Indexed on: 29 Mar '16Published on: 28 Mar '16Published in: Cancer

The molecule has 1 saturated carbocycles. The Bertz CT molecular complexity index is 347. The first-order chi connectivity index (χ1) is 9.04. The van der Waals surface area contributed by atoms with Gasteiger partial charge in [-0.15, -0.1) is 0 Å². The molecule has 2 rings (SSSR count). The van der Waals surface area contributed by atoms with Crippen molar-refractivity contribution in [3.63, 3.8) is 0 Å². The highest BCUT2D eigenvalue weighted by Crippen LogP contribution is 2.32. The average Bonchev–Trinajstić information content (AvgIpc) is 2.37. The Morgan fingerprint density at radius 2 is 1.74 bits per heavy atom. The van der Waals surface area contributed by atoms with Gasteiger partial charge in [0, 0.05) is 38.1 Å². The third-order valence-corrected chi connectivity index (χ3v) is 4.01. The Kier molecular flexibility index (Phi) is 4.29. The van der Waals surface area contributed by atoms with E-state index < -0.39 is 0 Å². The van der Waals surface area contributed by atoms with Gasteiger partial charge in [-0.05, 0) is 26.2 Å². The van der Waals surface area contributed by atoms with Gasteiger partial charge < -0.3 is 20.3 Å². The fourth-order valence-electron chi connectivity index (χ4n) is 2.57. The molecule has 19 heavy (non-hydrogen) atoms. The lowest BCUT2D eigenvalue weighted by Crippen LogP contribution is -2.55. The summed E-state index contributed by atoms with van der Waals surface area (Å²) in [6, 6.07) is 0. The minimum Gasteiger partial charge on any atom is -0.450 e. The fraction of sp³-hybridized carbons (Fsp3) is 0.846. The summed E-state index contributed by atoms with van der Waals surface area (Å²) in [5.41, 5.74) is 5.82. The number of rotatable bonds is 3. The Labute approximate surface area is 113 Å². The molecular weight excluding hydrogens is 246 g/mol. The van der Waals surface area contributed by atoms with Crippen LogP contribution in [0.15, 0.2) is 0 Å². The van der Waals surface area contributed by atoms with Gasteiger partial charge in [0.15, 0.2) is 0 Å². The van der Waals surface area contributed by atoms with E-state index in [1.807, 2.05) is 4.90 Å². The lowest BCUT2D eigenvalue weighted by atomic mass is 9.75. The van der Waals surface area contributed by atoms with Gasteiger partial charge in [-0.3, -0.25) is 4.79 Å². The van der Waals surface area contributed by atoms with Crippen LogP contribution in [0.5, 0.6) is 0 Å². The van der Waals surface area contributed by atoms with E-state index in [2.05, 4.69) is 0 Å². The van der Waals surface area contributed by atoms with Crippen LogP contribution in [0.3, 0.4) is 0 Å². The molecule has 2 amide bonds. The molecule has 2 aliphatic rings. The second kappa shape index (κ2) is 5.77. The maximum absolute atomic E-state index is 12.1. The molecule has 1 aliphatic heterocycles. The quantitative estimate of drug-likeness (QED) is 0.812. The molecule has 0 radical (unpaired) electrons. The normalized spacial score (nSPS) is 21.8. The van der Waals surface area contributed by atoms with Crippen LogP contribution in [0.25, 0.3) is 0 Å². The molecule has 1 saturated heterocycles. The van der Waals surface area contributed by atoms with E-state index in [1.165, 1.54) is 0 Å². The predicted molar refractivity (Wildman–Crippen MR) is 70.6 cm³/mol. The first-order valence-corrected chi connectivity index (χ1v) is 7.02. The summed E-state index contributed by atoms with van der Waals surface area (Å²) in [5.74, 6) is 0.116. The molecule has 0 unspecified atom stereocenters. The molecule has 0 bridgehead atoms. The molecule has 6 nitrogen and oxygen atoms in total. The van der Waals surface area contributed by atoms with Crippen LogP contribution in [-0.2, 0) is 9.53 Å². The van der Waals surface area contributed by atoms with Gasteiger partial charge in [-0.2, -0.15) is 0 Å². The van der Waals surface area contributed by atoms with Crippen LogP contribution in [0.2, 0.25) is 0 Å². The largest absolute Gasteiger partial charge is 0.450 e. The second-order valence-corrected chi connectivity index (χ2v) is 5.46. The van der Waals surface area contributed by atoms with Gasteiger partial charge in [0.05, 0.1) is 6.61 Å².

The current study was performed to characterize trends and survival outcomes for chemotherapy in the definitive and adjuvant treatment of hypopharyngeal cancer in the United States.A total of 16,248 adult patients diagnosed with primary hypopharyngeal cancer without distant metastases between 1998 and 2011 were identified in the National Cancer Data Base. The association between treatment modality and overall survival was analyzed using Kaplan‐Meier survival curves and 5‐year survival rates. A multivariate Cox regression analysis was performed on a subset of 3357 cases to determine the treatment modalities that predict improved survival when controlling for demographic and clinical factors.There was a significant increase in the use of chemotherapy with radiotherapy both as definitive treatment (P<.001) and as adjuvant chemoradiotherapy with surgery (P=.001). This was accompanied by a decrease in total laryngectomy/pharyngectomy rates (P<.001). Chemoradiotherapy was associated with improved 5‐year survival compared with radiotherapy alone in the definitive setting (31.8% vs 25.2%; log rank P<.001). Similarly, in multivariateanalysis, definitive radiotherapy was found to be associated with compromised survival compared with definitive chemoradiotherapy (hazard ratio, 1.51; P<.001).Survival analysis revealed that overall 5‐year survival rates were higher for chemoradiotherapy compared with radiotherapy alone in the definitive setting, but were comparable between surgery with chemoradiotherapy and surgery with radiotherapy. Cancer 2016. © 2016 American Cancer Society.